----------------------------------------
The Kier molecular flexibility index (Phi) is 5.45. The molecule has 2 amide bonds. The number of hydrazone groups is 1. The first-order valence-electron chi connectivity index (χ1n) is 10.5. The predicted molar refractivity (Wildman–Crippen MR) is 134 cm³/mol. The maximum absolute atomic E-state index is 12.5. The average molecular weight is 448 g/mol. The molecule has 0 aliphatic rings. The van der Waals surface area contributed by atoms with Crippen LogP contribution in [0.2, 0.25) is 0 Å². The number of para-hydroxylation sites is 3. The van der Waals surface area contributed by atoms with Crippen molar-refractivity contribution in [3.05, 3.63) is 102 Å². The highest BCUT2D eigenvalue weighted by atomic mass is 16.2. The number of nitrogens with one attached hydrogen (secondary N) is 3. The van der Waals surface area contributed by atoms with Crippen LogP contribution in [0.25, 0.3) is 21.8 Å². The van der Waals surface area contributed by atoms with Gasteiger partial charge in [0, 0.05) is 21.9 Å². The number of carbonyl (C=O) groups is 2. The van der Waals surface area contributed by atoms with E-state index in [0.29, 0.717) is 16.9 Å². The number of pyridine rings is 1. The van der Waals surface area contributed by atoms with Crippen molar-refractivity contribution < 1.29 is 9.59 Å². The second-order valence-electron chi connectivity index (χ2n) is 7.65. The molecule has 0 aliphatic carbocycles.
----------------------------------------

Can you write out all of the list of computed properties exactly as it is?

The Kier molecular flexibility index (Phi) is 5.45. The molecule has 2 amide bonds. The number of hydrazone groups is 1. The first-order valence-electron chi connectivity index (χ1n) is 10.5. The predicted molar refractivity (Wildman–Crippen MR) is 134 cm³/mol. The maximum absolute atomic E-state index is 12.5. The average molecular weight is 448 g/mol. The molecule has 0 aliphatic rings. The van der Waals surface area contributed by atoms with Crippen LogP contribution in [0.2, 0.25) is 0 Å². The number of para-hydroxylation sites is 3. The van der Waals surface area contributed by atoms with Crippen molar-refractivity contribution in [3.05, 3.63) is 102 Å². The highest BCUT2D eigenvalue weighted by atomic mass is 16.2. The number of nitrogens with one attached hydrogen (secondary N) is 3. The van der Waals surface area contributed by atoms with Crippen LogP contribution in [0.25, 0.3) is 21.8 Å². The van der Waals surface area contributed by atoms with Gasteiger partial charge in [0, 0.05) is 21.9 Å². The number of carbonyl (C=O) groups is 2. The van der Waals surface area contributed by atoms with E-state index in [0.29, 0.717) is 16.9 Å². The number of pyridine rings is 1. The van der Waals surface area contributed by atoms with Crippen molar-refractivity contribution < 1.29 is 9.59 Å². The second-order valence-electron chi connectivity index (χ2n) is 7.65. The molecule has 0 aliphatic carbocycles.